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finite difference method

(means of estimating calculus and differential equation solutions)

Finite difference method (FDM) refers to a means of devising close estimates of solutions to questions involving calculus, e.g., questions for which relevant differential equations can be devised. It allows calculation of "near" estimates using a lot of arithmetic, with the tradeoff of: more calculation yields a closer estimate, and in some cases, it is possible to decide how close an estimate you want and find one (e.g., if you are calculating a distance, to identify an estimate no more than 1 km off). The general field of solving such problems through a lot of calculation is termed numerical analysis, and the term brute force is used to indicate that rather than first solving the equation, so a single calculation yields the answer, the (estimated) answer is found using a general method that requires relatively huge amounts of calculation.

Given equations that describe interrelations of various physical characteristics as variables, one variable can be calculated from the others if the equation can be solved for the given variable. In the case of differential equations (which include not only variables themselves but the rates of change of some variables with respect to others) solving the equation for the given variable is often difficult or impossible, and FDM provides a means of finding what the variable is given values for the other variables.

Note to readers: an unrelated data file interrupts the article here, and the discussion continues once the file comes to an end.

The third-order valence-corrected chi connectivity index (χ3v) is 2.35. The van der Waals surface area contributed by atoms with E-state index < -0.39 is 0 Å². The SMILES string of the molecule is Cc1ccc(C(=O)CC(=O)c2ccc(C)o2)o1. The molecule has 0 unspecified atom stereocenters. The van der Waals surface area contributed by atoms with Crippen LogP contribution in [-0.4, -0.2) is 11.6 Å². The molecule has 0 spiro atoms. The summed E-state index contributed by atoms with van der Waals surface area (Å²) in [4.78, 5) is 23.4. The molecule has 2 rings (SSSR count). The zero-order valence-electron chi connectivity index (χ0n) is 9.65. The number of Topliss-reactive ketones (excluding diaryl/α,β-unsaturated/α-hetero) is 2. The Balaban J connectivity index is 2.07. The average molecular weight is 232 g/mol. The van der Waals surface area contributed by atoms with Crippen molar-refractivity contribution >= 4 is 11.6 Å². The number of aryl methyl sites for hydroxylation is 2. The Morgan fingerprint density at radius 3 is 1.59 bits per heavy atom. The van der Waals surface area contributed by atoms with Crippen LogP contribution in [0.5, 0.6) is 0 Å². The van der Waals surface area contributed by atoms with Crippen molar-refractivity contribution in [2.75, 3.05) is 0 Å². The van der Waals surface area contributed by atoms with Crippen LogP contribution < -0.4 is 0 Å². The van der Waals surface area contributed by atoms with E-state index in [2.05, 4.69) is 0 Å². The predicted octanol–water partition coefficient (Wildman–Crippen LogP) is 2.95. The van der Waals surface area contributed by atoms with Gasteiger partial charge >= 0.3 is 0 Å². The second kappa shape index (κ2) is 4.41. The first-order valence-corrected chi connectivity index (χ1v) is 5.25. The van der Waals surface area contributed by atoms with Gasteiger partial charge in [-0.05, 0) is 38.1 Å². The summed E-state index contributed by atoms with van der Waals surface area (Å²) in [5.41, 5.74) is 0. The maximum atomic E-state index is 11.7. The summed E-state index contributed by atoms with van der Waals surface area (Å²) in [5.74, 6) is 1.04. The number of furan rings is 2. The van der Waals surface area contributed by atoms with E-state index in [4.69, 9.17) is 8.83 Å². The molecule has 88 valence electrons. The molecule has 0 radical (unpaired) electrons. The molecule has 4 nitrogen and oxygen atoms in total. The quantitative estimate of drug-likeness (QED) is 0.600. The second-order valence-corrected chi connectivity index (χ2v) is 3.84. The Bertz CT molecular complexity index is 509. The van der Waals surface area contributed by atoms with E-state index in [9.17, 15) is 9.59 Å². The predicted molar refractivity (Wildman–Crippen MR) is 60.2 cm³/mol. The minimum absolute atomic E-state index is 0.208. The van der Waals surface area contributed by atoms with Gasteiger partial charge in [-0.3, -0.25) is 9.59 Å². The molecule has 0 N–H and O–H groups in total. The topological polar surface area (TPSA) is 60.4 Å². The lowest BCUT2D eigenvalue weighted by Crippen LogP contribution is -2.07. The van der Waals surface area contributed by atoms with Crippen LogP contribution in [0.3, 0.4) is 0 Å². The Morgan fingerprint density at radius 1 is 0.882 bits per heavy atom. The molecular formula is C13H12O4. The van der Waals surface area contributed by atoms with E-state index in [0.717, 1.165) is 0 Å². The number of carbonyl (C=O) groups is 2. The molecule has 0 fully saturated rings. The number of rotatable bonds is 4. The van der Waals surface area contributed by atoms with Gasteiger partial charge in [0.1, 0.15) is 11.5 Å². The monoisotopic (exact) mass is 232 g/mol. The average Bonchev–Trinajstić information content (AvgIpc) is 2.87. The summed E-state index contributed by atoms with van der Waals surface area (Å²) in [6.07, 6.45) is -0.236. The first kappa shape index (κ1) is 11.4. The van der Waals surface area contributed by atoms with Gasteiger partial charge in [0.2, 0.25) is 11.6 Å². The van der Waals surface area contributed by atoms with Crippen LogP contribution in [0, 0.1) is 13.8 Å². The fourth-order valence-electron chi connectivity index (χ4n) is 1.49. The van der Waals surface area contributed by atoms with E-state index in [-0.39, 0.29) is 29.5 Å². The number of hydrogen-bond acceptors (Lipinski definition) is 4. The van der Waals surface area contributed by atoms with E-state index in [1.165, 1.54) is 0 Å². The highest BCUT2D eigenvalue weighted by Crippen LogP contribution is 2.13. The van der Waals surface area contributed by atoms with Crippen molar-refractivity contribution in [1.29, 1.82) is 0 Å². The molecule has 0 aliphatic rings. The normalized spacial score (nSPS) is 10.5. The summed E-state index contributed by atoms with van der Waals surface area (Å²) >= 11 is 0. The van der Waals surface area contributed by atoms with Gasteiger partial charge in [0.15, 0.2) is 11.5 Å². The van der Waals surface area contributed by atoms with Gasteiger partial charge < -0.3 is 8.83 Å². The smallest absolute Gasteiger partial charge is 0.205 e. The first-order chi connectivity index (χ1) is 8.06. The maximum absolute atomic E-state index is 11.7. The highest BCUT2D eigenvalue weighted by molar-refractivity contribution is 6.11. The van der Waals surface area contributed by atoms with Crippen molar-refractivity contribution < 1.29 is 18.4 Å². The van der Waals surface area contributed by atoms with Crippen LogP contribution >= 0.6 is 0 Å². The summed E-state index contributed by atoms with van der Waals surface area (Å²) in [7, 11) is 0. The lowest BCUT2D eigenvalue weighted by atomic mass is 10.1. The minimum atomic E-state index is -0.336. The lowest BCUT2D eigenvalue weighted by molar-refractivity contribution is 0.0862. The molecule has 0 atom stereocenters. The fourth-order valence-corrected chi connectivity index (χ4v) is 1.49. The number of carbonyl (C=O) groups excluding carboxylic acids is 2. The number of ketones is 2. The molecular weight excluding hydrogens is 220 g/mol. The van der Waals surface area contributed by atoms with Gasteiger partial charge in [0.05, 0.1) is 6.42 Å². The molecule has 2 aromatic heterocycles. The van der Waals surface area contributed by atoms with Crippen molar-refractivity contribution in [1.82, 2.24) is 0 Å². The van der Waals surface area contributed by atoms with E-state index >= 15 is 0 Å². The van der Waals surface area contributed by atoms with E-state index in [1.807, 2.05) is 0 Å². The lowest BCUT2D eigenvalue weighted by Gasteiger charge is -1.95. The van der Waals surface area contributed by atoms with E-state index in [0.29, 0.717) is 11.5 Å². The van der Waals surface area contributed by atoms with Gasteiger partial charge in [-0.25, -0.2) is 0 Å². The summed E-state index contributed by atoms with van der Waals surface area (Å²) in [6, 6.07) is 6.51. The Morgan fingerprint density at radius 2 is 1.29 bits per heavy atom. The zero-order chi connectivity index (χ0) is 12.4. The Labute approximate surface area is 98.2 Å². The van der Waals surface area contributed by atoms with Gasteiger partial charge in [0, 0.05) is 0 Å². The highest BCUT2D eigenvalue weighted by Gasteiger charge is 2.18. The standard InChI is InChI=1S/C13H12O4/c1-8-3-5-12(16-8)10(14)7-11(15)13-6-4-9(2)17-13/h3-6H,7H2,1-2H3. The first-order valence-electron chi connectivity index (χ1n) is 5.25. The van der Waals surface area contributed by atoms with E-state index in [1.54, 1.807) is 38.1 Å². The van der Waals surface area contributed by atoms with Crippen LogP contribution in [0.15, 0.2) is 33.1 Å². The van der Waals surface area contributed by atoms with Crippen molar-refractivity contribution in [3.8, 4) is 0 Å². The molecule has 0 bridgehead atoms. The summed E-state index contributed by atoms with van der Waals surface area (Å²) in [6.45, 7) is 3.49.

One key is the use of a Taylor series which can provide formulas for constructing finite difference methods and also for and ascertaining the accuracy of the estimate that calculation has yielded. A Taylor series breaks a tough equation into solvable equations for a rough estimate and for a string of successively finer estimates. A tradeoff exists between using very small distances (increments) with a simple formula versus using larger differences with a more complicated formula and such a Taylor series offers many choices of "estimate formulas" of varying complexity. Use of the more complex formulas are referred to as higher-order methods. Depending upon the problem, this offers a choice of strategies to calculation, and human analysis as well as experimentation can be used to seek a method that provides a sufficient solution with a tractable amount of computation.

Since for every scientific problem, there is always a harder problem that would need more calculation, the number of arithmetic operations that can practically be carried out is the limitation to many scientific studies: if a question is of sufficient scientific consequence, months may be spent on a calculation; year-long and decade-long calculations are less practical, but as computing capacity and the means to use it increase, more questions are so-addressed.

The Courant condition (or Courant-Friedrichs-Lewy condition or CFL condition) is a necessary condition to the solution of partial differential equations using the FDM.

Further reading:

Referenced by pages:
finite volume method (FVM)
numerical analysis